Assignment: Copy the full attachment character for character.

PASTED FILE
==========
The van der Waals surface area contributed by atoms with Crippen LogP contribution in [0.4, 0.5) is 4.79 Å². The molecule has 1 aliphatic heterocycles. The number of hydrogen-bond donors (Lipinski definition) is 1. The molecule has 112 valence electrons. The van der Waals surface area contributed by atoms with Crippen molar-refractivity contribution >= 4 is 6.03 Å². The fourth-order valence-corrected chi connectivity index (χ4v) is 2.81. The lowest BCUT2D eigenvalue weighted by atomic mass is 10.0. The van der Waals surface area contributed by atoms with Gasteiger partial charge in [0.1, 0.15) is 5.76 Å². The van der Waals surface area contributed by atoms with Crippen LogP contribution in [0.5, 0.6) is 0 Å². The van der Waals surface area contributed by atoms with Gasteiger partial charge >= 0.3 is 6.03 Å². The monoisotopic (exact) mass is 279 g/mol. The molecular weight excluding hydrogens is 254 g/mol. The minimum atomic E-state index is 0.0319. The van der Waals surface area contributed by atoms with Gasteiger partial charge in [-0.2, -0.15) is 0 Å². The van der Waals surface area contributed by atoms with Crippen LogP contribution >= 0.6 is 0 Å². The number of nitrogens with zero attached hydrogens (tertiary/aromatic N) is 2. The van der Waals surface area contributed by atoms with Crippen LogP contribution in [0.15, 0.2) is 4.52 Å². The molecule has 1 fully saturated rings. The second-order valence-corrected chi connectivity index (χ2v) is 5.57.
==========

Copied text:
The van der Waals surface area contributed by atoms with Crippen LogP contribution in [0.4, 0.5) is 4.79 Å². The molecule has 1 aliphatic heterocycles. The number of hydrogen-bond donors (Lipinski definition) is 1. The molecule has 112 valence electrons. The van der Waals surface area contributed by atoms with Crippen molar-refractivity contribution >= 4 is 6.03 Å². The fourth-order valence-corrected chi connectivity index (χ4v) is 2.81. The lowest BCUT2D eigenvalue weighted by atomic mass is 10.0. The van der Waals surface area contributed by atoms with Gasteiger partial charge in [0.1, 0.15) is 5.76 Å². The van der Waals surface area contributed by atoms with Crippen LogP contribution in [0.5, 0.6) is 0 Å². The van der Waals surface area contributed by atoms with Gasteiger partial charge >= 0.3 is 6.03 Å². The monoisotopic (exact) mass is 279 g/mol. The molecular weight excluding hydrogens is 254 g/mol. The minimum atomic E-state index is 0.0319. The van der Waals surface area contributed by atoms with Gasteiger partial charge in [-0.2, -0.15) is 0 Å². The van der Waals surface area contributed by atoms with Crippen LogP contribution >= 0.6 is 0 Å². The number of nitrogens with zero attached hydrogens (tertiary/aromatic N) is 2. The van der Waals surface area contributed by atoms with Crippen LogP contribution in [0.15, 0.2) is 4.52 Å². The molecule has 1 fully saturated rings. The second-order valence-corrected chi connectivity index (χ2v) is 5.57.